About Axial Stability Method

(For Doctors)

I have practiced successfully for 33 years. I have never seen a system that so clearly and effectively addresses and resolves neurological distress and disorganization as does ASM. I cannot emphasize how unique ASM is. 

Virginia Shapiro, DC
Corvallis, Oregon

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Axial Stability Method® (ASM®) is an exciting new low-force chiropractic method. This whole-body biomechanical approach, when applied with consistent and careful attention to detail, delivers reliable results in clinical practice.  Its remarkable efficacy has won an enthusiastic and loyal following with patients.

Firmly rooted in the grand chiropractic tradition of subluxation-based structural intervention, ASM combines elements of well-known low-force chiropractic techniques, as well as other advanced energy kinesiology techniques.  We use the SOT wedges, modified Activator patterns, and AK muscle testing. In addition, we use Energy Kinesiology techniques primarily developed in Australia and Europe. This selective borrowing, modifying, and remixing of established chiropractic techniques, coupled with energy kinesiology protocols, has produced a systematic approach that is powerful beyond the sum of its parts.

In ASM, we view the neuro-musculoskeletal system as a dynamic biomechanical system: freedom of movement is balanced by stability and restriction of movement. 

“Stability is defined as the ability to adapt to changes without a reduction in performance; to do this, a system must be able to move freely so it can distribute forces proportional to the power and vector of the incoming force.” ~ Dr. Rick Serola

When the biomechanical system is working well we are able to effortlessly interact with our environment.  Injury to the biomechanical system can result in pain, clumsiness, poor coordination or balance, sensory integration problems, fatigue, short attention span, and many other symptoms. Stable sensory-motor function is at the basis of all higher neurological function and development. 

The upright human body must maintain stability against gravity. This is the body’s number one job. At all times we are either defying or complying with this force and our ability to do so is the difference between injury and safety.  Click to watch this video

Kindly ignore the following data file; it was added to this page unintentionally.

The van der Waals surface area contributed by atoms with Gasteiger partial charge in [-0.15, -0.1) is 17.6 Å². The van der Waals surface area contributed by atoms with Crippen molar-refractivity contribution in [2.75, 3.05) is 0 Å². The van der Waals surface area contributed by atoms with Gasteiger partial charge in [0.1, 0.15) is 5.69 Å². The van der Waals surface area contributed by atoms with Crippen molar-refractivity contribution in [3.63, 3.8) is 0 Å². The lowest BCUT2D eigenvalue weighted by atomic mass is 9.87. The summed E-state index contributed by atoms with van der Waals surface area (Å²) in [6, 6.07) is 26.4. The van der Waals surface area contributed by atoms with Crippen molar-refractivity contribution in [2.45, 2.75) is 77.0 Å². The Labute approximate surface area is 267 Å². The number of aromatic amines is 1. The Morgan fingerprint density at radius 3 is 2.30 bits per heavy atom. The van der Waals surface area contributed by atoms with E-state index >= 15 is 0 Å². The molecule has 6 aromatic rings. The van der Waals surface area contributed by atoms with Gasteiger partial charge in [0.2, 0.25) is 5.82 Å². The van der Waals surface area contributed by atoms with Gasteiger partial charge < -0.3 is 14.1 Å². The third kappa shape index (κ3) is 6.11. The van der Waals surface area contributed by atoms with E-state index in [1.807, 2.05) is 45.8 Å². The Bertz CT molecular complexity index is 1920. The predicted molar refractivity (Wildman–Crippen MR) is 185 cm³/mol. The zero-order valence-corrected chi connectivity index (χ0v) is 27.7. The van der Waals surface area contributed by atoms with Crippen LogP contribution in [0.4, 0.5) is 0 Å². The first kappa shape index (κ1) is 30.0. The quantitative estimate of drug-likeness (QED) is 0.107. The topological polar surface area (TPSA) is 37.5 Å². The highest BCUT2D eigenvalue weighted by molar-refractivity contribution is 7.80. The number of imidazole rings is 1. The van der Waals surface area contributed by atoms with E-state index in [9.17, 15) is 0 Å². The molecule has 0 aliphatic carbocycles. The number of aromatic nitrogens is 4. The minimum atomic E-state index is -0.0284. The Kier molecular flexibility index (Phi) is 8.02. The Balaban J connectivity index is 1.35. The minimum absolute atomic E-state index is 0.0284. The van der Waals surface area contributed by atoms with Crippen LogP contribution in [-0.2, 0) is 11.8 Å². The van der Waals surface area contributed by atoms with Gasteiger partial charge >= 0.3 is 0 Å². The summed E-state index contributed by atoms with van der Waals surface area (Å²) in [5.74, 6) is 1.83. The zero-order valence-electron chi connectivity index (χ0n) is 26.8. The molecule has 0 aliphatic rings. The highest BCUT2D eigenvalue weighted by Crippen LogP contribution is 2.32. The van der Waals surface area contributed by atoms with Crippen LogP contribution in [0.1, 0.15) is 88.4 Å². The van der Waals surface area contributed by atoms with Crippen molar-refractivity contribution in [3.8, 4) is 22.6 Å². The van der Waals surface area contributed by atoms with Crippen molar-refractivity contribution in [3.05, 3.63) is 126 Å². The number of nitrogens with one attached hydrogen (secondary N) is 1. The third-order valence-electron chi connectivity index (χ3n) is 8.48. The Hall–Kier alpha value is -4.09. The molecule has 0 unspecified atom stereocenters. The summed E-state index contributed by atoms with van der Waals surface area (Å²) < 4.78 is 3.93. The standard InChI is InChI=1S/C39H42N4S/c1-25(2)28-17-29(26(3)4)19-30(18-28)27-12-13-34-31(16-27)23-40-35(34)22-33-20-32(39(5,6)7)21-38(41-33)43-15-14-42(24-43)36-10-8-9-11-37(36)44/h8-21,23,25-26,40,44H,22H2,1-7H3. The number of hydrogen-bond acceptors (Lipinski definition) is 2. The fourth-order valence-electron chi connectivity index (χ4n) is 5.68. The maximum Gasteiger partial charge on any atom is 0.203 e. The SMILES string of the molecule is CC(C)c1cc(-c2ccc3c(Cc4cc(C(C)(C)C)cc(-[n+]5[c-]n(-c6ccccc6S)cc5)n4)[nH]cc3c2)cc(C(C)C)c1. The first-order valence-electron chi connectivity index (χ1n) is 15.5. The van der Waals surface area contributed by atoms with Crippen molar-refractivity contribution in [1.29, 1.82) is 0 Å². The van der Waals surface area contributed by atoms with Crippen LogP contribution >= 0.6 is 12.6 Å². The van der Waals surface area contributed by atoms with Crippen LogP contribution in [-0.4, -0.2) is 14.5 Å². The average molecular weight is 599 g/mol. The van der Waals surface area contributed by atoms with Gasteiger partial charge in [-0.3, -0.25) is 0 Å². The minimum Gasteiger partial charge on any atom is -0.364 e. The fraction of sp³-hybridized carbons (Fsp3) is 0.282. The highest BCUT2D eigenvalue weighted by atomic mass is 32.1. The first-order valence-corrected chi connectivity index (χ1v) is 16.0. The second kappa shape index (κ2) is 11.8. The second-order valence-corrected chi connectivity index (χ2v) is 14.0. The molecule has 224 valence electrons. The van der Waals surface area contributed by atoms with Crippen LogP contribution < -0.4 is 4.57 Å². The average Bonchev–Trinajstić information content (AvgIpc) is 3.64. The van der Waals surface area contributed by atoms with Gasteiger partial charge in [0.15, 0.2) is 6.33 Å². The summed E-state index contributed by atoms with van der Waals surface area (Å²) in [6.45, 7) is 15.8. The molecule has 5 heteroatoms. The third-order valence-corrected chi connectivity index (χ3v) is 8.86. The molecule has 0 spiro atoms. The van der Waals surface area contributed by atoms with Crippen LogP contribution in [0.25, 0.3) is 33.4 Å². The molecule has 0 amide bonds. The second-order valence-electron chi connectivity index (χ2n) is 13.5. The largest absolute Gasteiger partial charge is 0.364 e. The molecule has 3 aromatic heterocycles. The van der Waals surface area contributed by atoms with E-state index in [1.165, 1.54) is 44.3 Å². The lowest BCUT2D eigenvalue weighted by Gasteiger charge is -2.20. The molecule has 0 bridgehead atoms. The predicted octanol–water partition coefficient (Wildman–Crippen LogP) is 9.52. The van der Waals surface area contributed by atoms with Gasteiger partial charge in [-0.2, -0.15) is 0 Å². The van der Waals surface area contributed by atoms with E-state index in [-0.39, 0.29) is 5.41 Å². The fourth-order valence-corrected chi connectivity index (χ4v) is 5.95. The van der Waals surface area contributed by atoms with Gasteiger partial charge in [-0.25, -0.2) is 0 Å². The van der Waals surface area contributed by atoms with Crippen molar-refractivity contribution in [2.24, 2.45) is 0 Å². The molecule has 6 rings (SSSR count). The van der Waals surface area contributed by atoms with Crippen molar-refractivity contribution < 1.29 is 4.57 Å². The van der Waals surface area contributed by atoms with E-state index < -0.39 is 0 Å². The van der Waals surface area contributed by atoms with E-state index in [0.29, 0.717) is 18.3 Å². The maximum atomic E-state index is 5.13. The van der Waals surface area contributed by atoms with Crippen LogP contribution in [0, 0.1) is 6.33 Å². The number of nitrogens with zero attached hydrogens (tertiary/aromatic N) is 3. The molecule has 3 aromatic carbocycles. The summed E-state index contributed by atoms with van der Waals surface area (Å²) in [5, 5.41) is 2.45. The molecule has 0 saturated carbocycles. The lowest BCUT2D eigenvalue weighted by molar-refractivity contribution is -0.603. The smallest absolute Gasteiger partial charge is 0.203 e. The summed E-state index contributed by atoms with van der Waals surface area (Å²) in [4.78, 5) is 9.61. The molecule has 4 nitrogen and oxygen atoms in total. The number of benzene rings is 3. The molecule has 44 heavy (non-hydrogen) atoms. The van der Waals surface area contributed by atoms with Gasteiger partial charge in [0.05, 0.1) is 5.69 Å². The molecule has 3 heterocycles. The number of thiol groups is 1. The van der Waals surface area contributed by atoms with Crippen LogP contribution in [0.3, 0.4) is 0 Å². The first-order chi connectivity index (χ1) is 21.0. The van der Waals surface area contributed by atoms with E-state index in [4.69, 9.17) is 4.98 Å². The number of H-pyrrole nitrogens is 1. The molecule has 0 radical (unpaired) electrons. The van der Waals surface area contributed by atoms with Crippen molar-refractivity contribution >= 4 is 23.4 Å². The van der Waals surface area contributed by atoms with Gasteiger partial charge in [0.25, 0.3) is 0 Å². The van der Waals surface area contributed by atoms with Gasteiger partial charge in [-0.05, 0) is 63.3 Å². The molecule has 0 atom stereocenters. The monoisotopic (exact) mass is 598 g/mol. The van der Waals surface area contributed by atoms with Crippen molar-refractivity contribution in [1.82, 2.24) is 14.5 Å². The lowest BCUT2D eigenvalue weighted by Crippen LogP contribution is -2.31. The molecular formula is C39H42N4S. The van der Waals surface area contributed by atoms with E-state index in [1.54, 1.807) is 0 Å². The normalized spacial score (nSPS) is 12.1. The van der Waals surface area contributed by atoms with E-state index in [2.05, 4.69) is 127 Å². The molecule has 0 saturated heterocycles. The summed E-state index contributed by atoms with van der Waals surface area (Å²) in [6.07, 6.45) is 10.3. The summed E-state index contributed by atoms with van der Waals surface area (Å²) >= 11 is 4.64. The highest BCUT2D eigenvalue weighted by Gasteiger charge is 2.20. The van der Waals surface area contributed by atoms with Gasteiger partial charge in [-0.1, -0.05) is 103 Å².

In ASM treatment, we focus on two primary gravitational reference points:

1. The upper cervical spine (the vestibulo-proprioceptive, and visual systems) 

2. The sacroiliac joints (SOT Category II) 

The proprioceptive information coming from these two reference points must be coherent and synchronized for elegant, efficient movement.

Through a cumulative, protocol-driven series of treatments, using SOT wedges and visual-vestibular-proprioceptive sensory integration, we stabilize these two centers in relation to each other. This establishes what we call the “foundation” of the human biomechanical system.  Once this core stability is achieved, the rest of the musculoskeletal system (arms, legs, spine, etc.) is then recalibrated using modified Activator patterns. We do these patterns in positions of increasing gravitational stress: supine/prone, sitting then standing. In this recalibration, we work with the muscle groups involved in the two primary phases of gait:  the heel strike, shock absorption phase (nutation), and the recovery, swing phase of gait (counter-nutation). Click to watch this video

The extraordinary efficacy of Axial Stability Method is a result of this methodical approach to these primary biomechanical reference points and the crucial final step of recalibrating the biomechanical changes throughout the kinetic chain. This combination of stabilization and recalibration produces much more permanent results.

I have practiced successfully for 33 years in integrative chiropractic care and functional medicine.  During this time, I have attended thousands of hours of high-quality continuing education. My mentors have been highly respected thought leaders. I have never seen a system that so clearly and effectively addresses and resolves neurological distress and disorganization (and their countless ramifications) as does ASM.  It is entirely unique in the field of functional neurology and functional chiropractic in that it is an orderly, systematic, reproducible, and protocol-driven approach that is individualized at every step.  As such, it is scalable, lends itself very well to research, and, in my opinion, should be widely taught to chiropractic and other physicians.

I cannot emphasize how unique ASM is.  Many other approaches are protocol-driven for efficiency; but they are not based on sound physiologic principles nor are they properly individualized.  This makes them highly ineffective. On the other hand, most functional assessment and treatment approaches that are based on sound physiologic principles are not protocol driven.  They, therefore, produce inconsistent results and are neither scalable nor conducive to research.  In my experience, Axial Stability Method stands alone in this regard.

Virginia Shapiro, DC
Corvallis, Oregon